by Jim Dreher
This essay was reproduced from the archives of Durham Boat Companies essays and manuals on sculling and training. While this piece was originally produced 30+ years ago, the information contained below continues to provide the back-bone of proper sculling technique.
One way to quickly learn the complete rowing stroke is to break the stroke down into four parts to be practices as drills. The RELEASE or “Pick Drill” concentrates on the coordination of the arm and wrist movements at the finish of the drive, or pull-through. It starts with the arms extended and goes through the release, feather, hands down and away, and back to the arms extended. This is done at about a 10 to 12 degree lay-back position just as you would be in at the end of the stroke. Next is the SWING/ RELEASE or “Swing Pick” drill which incorporates the upper body swing that both proceeds and follows the release. the HALF SLIDE drill follows incorporating the legs using just half slide. The last drill is the CATCH or “Punching” drill, in which an effort has to be made to restrain the back from swinging, and the arms from bending. This drill always feels somewhat awkward because the upper-body will naturally try to swing, due to it’s own momentum, and must be restrained to avoid completing a full stroke. It is very useful, however, for showing how powerful and important the legs are at the catch. It demonstrates the importance of keeping the arms straight and maintaining the upper body position during the first part of the stroke. All four drills should be practices as a warm-up exercise each time that you go out.
1. The Release Drill, or “Pick Drill”
Start by sitting all the way back on the slide in a laid back position with the back inclined about 10 to 12 degrees from vertical. The legs and arms are straight out so that the oars are perpendicular to the boat, wrists are flat, and the thumbs are over the end of the handle exerting slight outward pressure on the oarlock.
With the blade in the water perpendicular to the boat, pull the oar up toward the lower part of the rib cage (not down toward your hips). At the end of the stroke push the hands down, feather the blade with the wrists at about 45 degrees to the forearm, and push the hands away until the oars are again perpendicular to the boat. Practice this part of the stroke until you can get both hands out together. The hands will clear while pulling and pushing. A word about the wrist position and grip: A crooked or bend wrist while pulling will soon tire and become tight. The grip on the oar should be relaxed, and must be sensitive enough to feel the effect of the water on the blade.
2. The Swing/Release Drill, or “Swing Pick”
This drill is an extension of the release drill and incorporates the swing of the back from the hips just before the arms are drawn to the rib cage. Again start with legs and arms fully extended, but swing froward from the hips so that the oar forms an angle of less than 90 degrees with the boat. The first motion of the pull-through will be teh back swinging through the vertical position to about a 10 to 12 degree lay-back. As in the release drill this is followed by straightening, but now we follow with the back swinging through vertical. It is important to swing the upper torso from the hips and blend the last part of the body swing through vertical with the start of the arm contraction for a smooth, but quick finish. Again, referring to diagram #1; The Swing/Release Drill concentrates on positions 3 through 8 without using the legs.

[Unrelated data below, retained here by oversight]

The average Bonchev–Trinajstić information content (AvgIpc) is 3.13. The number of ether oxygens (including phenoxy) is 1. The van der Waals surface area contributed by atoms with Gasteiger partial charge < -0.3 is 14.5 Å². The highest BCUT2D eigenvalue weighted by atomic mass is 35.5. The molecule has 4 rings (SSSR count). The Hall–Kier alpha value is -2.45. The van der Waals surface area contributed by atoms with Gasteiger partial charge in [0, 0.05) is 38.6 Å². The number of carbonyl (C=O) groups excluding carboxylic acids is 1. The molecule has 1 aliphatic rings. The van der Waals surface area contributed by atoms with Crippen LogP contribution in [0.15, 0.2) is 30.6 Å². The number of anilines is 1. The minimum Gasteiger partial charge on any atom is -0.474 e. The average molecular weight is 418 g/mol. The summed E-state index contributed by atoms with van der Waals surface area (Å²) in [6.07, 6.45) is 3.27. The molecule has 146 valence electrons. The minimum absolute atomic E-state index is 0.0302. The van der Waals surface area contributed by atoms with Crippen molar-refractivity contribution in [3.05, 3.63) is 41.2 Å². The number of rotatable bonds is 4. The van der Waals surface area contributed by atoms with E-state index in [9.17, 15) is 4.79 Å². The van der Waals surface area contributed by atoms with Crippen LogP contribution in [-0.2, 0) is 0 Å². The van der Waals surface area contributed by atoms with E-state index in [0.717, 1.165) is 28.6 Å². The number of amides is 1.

3. The Half Slide Drill, or “Half Slide”
The half slide drill is exactly as it sounds; You start approximately half as far up the slide as you would when taking a full stroke. The upper body is in the same full-forward position as at the beginning of the Swing/Release Drill. The upper body is “Hanging On”, with the arms fully extended. As the leg drive finishes the upper body takes over and the body starts to “uncoil” in a natural way. We are simply adding on the last part of the leg drive to the Swing/Release Drill. It is important that the end of the leg drive and the beginning of the upper body swing “blend” together smoothly. On the recovery, first the arms move away from the body, followed by the upper body forward swing, all at a constant, controlled speed until the hands are past the knees. The emphasis on the drive is a smooth blending of the legs, back, and arms. The emphasis on the recovery is on first getting the forward body position half way up the slide using the legs. Referencing Diagram #1: The Half Slide Drill concentrates on positions 2 through 9.
4. The Catch Drill, or “Punching Drill”
The “Punching Drill” demonstrates the efficiency of “punching” the catch with the legs while the back and arms form a link to “hang on” and transmit the force of the leg drive to the oar blade. Since the body is in the full forward position, all that remains is to raise the hands to anchor the bale in the water and then apply the leg drive. The difficult part of this drill is maintaining this position at the end of about 1/2 to 3/4 slide leg drive. The momentum of the upper body will try to swing the body toward vertical, and there is a tendency to break the arms. This has to be resisted by keeping the arms straight and tensing the abdominal muscles so that the hands stay forward of the knees. The face that the upper body will try to swing toward the bow due to it’s own momentum , or “uncoil” in a natural way is instructive and indicates that the upper body will swing pretty much on it’s own. This is another way of showing how your body weight is used to it’s own advantage and “hangs on” to the oar. Referencing Diagram #1: The catch Drill concentrates on postions 1, to 2 1/2 of the drive, and about 8,9, and 10 of the recovery.